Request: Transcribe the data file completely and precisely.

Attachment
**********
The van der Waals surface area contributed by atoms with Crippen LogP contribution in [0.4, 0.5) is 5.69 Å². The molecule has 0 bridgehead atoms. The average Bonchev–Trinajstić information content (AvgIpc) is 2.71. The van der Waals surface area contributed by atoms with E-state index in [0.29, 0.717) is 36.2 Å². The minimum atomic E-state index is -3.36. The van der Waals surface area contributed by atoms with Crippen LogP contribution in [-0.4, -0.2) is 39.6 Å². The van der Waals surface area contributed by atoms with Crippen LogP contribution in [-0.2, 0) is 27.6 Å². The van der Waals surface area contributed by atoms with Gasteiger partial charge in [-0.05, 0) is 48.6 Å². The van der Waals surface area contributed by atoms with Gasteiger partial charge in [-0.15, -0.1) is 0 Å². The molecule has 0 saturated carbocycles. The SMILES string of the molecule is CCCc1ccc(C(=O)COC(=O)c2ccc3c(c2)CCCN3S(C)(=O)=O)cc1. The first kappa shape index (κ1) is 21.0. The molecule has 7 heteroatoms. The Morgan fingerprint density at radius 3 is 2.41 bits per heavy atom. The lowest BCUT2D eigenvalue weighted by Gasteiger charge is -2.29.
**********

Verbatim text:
The van der Waals surface area contributed by atoms with Crippen LogP contribution in [0.4, 0.5) is 5.69 Å². The molecule has 0 bridgehead atoms. The average Bonchev–Trinajstić information content (AvgIpc) is 2.71. The van der Waals surface area contributed by atoms with E-state index in [0.29, 0.717) is 36.2 Å². The minimum atomic E-state index is -3.36. The van der Waals surface area contributed by atoms with Crippen LogP contribution in [-0.4, -0.2) is 39.6 Å². The van der Waals surface area contributed by atoms with Crippen LogP contribution in [-0.2, 0) is 27.6 Å². The van der Waals surface area contributed by atoms with Gasteiger partial charge in [-0.05, 0) is 48.6 Å². The van der Waals surface area contributed by atoms with Gasteiger partial charge in [-0.15, -0.1) is 0 Å². The molecule has 0 saturated carbocycles. The SMILES string of the molecule is CCCc1ccc(C(=O)COC(=O)c2ccc3c(c2)CCCN3S(C)(=O)=O)cc1. The first kappa shape index (κ1) is 21.0. The molecule has 7 heteroatoms. The Morgan fingerprint density at radius 3 is 2.41 bits per heavy atom. The lowest BCUT2D eigenvalue weighted by Gasteiger charge is -2.29.